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Is there any problem using "there's" instead of "there is?"
There is a good deal waiting for you. There's a good deal waiting for you.
Are both gramatically correct? Just checking. I am paranoid about this kind of stuff!
I would say either is acceptable but more importantly, if it's dialogue what would be most in character of the person speaking?
I would there's in modern film an maybe there is in a older, such as knights and that stuff.
I just read an article about this on wordplay.com by Terry Rossio, a big time writer in Hollywood (check the imdb.com for his credits). To paraphrase, he says to use whatever the character would say.
So if Joe Blow was going to say "Hey, there's got to be a reason for that!", then that's what you write.
If it's a stuffy english professor, he would probably say "there is".
The same goes for "don't", "wouldn't" "he'll" and any other contraction. Write it how the character says it.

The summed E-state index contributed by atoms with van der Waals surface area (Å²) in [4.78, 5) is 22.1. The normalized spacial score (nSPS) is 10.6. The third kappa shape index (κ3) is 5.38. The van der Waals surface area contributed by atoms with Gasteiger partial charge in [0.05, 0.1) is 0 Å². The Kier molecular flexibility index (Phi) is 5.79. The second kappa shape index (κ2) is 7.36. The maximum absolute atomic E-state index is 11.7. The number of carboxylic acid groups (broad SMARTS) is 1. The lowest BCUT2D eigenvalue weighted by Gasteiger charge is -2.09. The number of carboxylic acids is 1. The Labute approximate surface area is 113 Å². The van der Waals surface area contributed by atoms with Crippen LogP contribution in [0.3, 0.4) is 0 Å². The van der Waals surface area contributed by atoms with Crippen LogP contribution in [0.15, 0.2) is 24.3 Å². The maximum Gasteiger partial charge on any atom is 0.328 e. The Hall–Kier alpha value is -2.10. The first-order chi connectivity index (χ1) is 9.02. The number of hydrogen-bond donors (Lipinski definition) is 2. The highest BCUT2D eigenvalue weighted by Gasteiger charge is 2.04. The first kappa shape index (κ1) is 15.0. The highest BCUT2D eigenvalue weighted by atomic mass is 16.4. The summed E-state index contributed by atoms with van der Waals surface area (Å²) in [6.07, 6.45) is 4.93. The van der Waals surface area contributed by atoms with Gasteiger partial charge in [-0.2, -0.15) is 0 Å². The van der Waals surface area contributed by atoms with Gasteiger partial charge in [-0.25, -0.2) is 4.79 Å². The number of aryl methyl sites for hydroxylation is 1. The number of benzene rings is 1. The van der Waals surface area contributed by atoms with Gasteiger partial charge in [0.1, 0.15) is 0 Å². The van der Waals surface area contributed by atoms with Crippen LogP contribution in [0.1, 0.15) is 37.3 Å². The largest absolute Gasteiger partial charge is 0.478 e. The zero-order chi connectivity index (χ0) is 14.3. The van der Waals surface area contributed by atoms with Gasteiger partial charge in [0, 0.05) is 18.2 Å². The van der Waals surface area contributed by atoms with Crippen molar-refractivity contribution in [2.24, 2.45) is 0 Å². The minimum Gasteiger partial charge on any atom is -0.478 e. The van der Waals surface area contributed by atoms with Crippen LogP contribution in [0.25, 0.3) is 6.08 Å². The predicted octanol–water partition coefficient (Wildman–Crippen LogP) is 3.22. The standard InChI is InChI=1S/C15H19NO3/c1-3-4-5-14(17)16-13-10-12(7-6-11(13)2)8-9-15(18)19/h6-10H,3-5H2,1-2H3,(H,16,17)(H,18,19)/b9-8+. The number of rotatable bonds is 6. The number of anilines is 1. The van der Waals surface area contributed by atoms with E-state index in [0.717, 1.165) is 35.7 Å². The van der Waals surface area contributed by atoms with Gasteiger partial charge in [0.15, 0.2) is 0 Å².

That should be wordplayer.com
The Points are well taken in previous posts.
It's used in CONTEXT and then, there is CHARACTER. i.e. DIALOG. We sometines speak in contractions, but with regard to ACTION DESCRIPTION: there is this grammar thing. Contractions are considered a bit of a no know.
Some readers don't mind a contraction in dialog but do not think it is grammatically proper in description.
Just my .02
Thank you for the replies. I pretty much understood it to be acceptable in dialogue. My question was more geared the action paragraphs. For example-- I'm describing this guy's house.
A cozy two-story suburban house. The kind of place that proves there is no place like home.
COULD I USE THIS:
A cozy two-story suburban house. The kind of place that proves there's no place like home.
Will a reader get upset if I used the second version. I just feel like the use of the contraction makes for a better flow. I could be wrong.
Context changes everything, however since the phrase in question is so recognizable I would say it demands to be written in the form in which it is so well known. i.e. "There's no place like home"
Unless of course the emphasis is on the word "is" as in "There IS no place like home." But now I'm rambling on in over analysis like the stoned college student of my youth. Sorry.
John Morse Code,
You're absolutely right.
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